Although Sydney harbour views were a focus in terms of orientation and design for the building renovation, the interior of this house was destined to be a key aspect right from the start.
The challenge for the architect was to create an interior that would act as a transitional zone between the private life of the owners (mainly led around the pool and on the rear terrace) and the very public space of Sydney harbour.
The tonings at play thorughout the living areas and uncluttered traffic zones are generally neutral and understated, complemented by strong blocks of colour provided by artworks and carefully framed views.
The architect working closely with the interior designer, relied on the interplay of various surface textures on the floors, walls and furnishings to create a vibrant and ever changing interior ambience.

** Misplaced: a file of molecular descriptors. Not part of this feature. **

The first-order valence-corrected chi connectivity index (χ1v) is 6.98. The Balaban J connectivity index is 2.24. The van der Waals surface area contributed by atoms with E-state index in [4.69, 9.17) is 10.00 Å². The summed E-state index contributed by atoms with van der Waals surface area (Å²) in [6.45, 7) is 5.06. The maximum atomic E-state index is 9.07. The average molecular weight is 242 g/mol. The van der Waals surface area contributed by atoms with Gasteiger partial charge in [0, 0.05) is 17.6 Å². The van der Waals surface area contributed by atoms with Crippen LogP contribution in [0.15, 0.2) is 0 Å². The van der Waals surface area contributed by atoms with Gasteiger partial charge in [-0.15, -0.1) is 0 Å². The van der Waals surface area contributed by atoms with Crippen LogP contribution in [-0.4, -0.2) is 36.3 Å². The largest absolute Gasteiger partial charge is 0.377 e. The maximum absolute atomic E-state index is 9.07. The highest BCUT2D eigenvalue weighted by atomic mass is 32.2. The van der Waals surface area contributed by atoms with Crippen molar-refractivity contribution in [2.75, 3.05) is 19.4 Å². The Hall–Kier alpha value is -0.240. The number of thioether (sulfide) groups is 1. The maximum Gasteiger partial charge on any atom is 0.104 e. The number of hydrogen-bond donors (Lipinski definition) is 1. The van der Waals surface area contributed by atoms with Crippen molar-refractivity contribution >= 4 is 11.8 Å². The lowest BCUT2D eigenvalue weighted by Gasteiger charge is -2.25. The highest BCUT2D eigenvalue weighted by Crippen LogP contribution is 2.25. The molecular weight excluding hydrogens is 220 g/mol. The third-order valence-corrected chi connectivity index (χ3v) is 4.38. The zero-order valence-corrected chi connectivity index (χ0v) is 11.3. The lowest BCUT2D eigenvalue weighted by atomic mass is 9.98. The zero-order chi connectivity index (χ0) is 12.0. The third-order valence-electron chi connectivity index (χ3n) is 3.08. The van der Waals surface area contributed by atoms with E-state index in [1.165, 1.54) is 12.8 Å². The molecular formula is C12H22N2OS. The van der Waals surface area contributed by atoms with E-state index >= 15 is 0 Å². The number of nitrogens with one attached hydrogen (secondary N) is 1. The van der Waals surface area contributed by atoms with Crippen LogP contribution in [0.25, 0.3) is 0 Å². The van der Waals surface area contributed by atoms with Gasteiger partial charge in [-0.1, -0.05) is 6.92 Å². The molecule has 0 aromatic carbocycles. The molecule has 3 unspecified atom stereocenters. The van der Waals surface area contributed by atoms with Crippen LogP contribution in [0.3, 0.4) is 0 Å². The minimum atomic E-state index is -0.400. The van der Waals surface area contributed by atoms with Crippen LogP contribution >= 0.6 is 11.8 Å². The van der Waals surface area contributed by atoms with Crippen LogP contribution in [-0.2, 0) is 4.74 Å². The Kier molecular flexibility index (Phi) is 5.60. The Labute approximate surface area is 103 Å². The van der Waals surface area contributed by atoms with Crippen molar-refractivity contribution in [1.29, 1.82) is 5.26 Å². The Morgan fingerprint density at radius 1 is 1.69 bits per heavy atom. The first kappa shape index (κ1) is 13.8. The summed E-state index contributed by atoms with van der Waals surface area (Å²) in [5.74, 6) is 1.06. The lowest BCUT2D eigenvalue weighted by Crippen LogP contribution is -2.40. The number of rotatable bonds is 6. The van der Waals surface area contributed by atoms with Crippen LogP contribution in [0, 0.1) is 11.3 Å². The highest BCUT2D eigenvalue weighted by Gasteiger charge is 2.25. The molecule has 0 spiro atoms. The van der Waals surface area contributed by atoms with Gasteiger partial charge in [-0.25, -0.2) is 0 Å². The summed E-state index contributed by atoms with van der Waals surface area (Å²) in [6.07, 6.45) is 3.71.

As a container for the interior , and a platform from which to enjoy the views, the building itself has undergone a dramtic transformation from a1940's bungalow with an uninspiring 1970's first floor addition.
The first floor was stripped back to its bare bones, and the building itself has been extended further forward on the block.
Walls blocking westerly views to the harbour and concealing east views to the garden have been knocked replaced with large panels of glazing and exposed steel columns and beams.